Last week's tour included a visit to Keen (http://www.keencanada.ca/default.aspx ), a sports shoe designer with a funky, new HQ and store constructed out of mostly re-used materials located in an old army warehouse. Also included was a visit to Oregon Ironworks which together with Ocean Power Technologies  ( http://oceanpowertechnologies.com/tech.htm ) is in  the process of building a buoy to generate energy from ocean waves (see photos); and a tour at solar panel manufactor SolarWorld. We met representatives from Nike which creates flooring from shredded recycled sports shoe soles and City of Portland municipal representatives. The latter told us about that city's extensive green initiatives ranging from an extensive public transportation system to storm sewer management using planters to regulate and filtrate excessive rainwater. The city actively promotes walking and bicycling as alternatives to commuting by automobile. Portland vies with Seatle over the U.S.'s highest number of LEED qualifying buildings per capita.

PB150 construction site at Oregon Ironworks.

PB150 top buoy assembledge. Use the person in the foreground to estimate the size of to buoy
 The beauty of all these initiatives is that it is not driven by a group of stereotypical climate-change activists. Rather, the major driving forces are a strong sense of community with associations providing extensive input and initiatives from the business community. City Hall's emphasis lies on facilitation rather than mandatory regulation. Large portions of Portland's MAX light rail system are sponsored by local businesses. The business community benefits not only through offering its employees a better lifestyle but also through cost savings that help the bottom line. SolarWorld has plants employing hundreds of local employees and its sales volume grows not in percentages but by multiples! A new facility has the capacity to output nearly a solar panels every 18 minutes. Nike is headquartered in the area with a playful and highly sustainable campus that even holds fishing ponds. Other light industries such as Intel provide numerous employment opportunities.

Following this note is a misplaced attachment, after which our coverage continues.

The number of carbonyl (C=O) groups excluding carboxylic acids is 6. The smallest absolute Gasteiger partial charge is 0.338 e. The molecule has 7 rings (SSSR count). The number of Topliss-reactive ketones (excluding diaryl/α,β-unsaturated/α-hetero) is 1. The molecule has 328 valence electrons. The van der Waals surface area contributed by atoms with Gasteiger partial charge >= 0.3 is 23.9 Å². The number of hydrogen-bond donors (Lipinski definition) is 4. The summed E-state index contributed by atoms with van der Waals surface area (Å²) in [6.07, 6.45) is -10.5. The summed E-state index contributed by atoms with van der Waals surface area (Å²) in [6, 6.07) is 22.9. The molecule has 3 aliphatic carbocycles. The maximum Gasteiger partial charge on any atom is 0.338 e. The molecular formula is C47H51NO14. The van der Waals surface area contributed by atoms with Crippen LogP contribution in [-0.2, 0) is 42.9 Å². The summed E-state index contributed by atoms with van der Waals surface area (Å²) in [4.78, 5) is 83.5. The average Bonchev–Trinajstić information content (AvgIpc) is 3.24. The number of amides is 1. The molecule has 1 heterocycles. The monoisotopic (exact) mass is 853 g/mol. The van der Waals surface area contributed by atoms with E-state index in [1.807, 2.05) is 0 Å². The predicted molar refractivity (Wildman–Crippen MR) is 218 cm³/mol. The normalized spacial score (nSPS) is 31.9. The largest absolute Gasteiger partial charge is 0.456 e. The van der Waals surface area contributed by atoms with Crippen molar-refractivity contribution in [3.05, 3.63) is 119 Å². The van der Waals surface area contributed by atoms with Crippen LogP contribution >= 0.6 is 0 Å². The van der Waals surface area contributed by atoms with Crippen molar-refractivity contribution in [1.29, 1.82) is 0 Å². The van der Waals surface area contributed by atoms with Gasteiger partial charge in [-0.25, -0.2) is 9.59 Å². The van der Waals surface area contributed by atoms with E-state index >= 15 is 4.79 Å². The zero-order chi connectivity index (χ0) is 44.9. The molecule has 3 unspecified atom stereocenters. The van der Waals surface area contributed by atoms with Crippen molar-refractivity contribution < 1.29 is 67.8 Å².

Portland's carbon foot print has been reduced to 1990's levels; not quite the original target of 10% below the 1990 level. But this should be seen in the light of a population increase over the last decade or so by nearly 18%.

SolarWorld is a publicly traded company listed in Germany (DAX – symbol XETRA) and as an over the counter stock: SRWRF:OTC US.

BTW. Photos were taken with my new Blackberry Playbook. I am currently losing money in RIM shares. :)

Saturday, May 14, 2011

A diversified portfolio enables you to take the long view

As a budding investor I watched the stock market day by day. I got concerned when a stock did not keep up with the market because it affected my portfolio significantly. Today, I couldn't care less. Only when an investment hasn't panned out for several years do I start to wonder if I should get rid of it, or hold on, or to buy even more.

Last month oil prices were sky rocketing and oil stocks peaked. This month we have a large correction. The earlier media screams about buying the hottest oil stock in town have been replaced by cries ranging from the end of the 'oil bubble' to changing your portfolio significantly away from commodities. As if one could do that when invested in only the Canadian stock market! Look if commodities prices crash, so will real estate and so will manufacturing and so will Canadian banks. In Canada, all is intertwined. Never forget that!

When looking at the masters most take on the longer view, whether it is W.B. (the oracle of Omaha) or John Templeton or Jim Rogers who was recently quoted in the Globe and Mail.

On the 'collapse of silver', Rogers states: "I hardly see how silver could be a bubble when, even at its [recent] top, it's still below its all all-time high. That is not much of a bubble. A bubble is when things are screaming up every day and they go to new highs, two to three times their old highs. We'll have a bubble, we'll have a bubble in commodities, we're not there yet."

Question: So silver fell 27 percent last week, was it enough for you to buy more?

Rogers: "Well, I'm too lazy, I'm doing other things right now, but I hope at some time in the next month or two if it goes down or stays down then I will get the energy to go around and buy some more silver, yes. Or maybe it will go to $25, I don't know".